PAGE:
How Understanding the Customer Journey Leads to Better Support

Have you ever left to go on a trip without first looking up directions on how to get to where you want to go? Whether it be Mapquest, Waze, or the atlases of old, you’ve probably always had a cursory glance to figure out where you’re going. It’s supremely difficult to get to a destination without directions, unless you’re willing to take a long meandering path. If you wouldn’t do it with your in-person travels, then why would you do it with your customer support journey? 

Customer journey maps are like Mapquest for improving your customer support and experience. They map out the story of your customer’s journey with your product from the customer’s perspective:

The digital experience journey moves from social media discovery through acquisition to usage and advocacy

You can see all the twists and turns, all the potential pitfalls, and even the end goal. When you’re trying to determine which levers to pull to improve your customer support, your customer journey map is the first place that you should start. You’ll be able to see everything from your customers’ first step through your company’s doorway all the way through to churn or successful customer advocacy.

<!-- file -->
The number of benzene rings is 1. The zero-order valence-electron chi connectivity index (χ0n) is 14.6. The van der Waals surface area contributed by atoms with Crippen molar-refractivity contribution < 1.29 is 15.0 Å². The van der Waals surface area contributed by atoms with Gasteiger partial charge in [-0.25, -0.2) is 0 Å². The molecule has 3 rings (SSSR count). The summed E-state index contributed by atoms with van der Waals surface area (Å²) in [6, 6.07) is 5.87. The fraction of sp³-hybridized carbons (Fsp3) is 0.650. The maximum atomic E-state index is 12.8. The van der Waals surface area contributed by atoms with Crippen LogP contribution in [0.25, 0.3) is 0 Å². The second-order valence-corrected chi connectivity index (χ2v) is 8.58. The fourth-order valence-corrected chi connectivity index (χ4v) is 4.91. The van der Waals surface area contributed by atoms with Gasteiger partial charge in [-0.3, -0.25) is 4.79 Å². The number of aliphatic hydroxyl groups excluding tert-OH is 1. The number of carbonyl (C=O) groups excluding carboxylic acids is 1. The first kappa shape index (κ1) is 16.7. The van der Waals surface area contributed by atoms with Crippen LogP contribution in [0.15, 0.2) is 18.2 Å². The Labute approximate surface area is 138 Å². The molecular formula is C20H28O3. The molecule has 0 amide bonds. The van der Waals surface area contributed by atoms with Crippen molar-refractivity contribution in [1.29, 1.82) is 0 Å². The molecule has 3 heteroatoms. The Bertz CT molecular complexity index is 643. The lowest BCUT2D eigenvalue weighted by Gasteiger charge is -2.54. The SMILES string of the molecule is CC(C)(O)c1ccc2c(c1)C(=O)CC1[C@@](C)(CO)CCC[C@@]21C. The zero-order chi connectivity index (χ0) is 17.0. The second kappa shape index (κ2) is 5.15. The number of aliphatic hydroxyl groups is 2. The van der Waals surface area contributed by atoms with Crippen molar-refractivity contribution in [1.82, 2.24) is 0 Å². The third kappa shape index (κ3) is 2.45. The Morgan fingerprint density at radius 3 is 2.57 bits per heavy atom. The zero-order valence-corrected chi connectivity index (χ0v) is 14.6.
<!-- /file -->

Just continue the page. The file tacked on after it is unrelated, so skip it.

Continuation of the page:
Start by creating your own customer journey map

Don’t already have a customer journey map? Here are some ways to get started:

  • Ask your team what integral steps your customers need to take to be successful with your product.
  • Interview customers to understand how they are using your product and what is most important to them.
  • Watch your customers using a product like Fullstory to see how they use your product.
  • Pay attention to your churn notifications and what customers are indicating as make-or-break features.
  • View your product and marketing site analytics to see where people are using your product most and how long they spend on those pages.
  • Send out surveys like Net Promoter Score and Customer Satisfaction and analyze the responses.

Once you’ve aggregated some of your customer touchpoints, start to put them on a timeline. Color them in with how you’d like the user to feel, and which channels they’ll use. With that, you’ve created an elementary version of a customer journey map. Now you’re on your way to customer support excellence!

Understand your customer holistically

Your customer journey map should be the one-stop-shop for everyone in your company to understand your customer’s needs, motivations, struggles, and anxieties. The map is not just for your product team or customer-facing teams. Your marketing team can use it to make better-performing, more meaningful content. Your sales team can use this data for better prospect targeting.

Getting an overall view of how customers progress through your product helps teams figure out the perfect time to act. Many senior executives worldwide describe the B2B purchase process as “hard,” “awful,” “painful,” “frustrating,” or “a minefield.” Often, this experience is a reflection of all of the disjointed moments throughout the process.